Prison Fellowship President and CEO James Ackerman criticized President Trump’s recently announced plan to  address the opioid crisis in the U.S.

On Monday, the president rolled out a three-part plan to solve the opioid epidemic that included public health programs, an advertising campaign and harsher penalties for some drug dealers. Channeling the “War on Drugs” rhetoric of the ’80s, the president said capital punishment is an appropriate punishment among the harsher penalties he had in mind.

Trump’s plan has garnered severe criticism from public health advocates, crime and epidemic experts, and others. Some have said that the plan is regressive and doesn’t address the root of the opioid problem.

Ackerman has joined the chorus of criticism of the president’s plan saying, “It doesn’t make any sense to me at all, to be perfectly frank.”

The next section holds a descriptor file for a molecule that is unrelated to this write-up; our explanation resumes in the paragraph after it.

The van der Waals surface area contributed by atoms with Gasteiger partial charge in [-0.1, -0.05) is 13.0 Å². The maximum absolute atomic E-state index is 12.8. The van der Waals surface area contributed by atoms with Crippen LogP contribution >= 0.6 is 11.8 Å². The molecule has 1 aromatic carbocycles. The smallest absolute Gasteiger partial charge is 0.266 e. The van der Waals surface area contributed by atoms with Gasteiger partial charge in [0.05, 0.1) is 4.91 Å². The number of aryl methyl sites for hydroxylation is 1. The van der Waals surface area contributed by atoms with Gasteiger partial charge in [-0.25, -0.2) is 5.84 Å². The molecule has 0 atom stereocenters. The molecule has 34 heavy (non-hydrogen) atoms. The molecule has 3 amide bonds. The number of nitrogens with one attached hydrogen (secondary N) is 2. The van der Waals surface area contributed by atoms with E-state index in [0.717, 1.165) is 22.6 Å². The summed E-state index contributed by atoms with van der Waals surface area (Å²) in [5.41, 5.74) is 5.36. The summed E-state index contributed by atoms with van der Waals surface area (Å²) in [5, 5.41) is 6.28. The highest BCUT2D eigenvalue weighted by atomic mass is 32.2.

From Christian Post:

Ackerman, who worked for years as an entertainment executive and was selected in 2016 to serve as the head of the national evangelical prison ministry founded by Chuck Colson, argued that executing drug dealers would be similar to punishing gun manufacturers for the murders committed by those who buy the guns.

Ackerman’s statement sounds similar to Dr. Andrew Kolodny’s, the co-director of the Opioid Policy Research Collaborative at Brandeis University, who told CNN, “We can’t execute our way out of this epidemic.”

Ohio State professor and pediatric surgeon Jonathan Groner contends that sentencing drug dealers to the death is a “cruel distraction from the opioid crisis.”

From CNN:

“The opioid epidemic claimed 64,000 lives in drug overdoses in 2016 and has killed more than 500,000 people since 2000, according to the US Centers for Disease Control and Prevention. Trump has declared the epidemic a public health emergency—and public health experts said that’s where the focus should be.”

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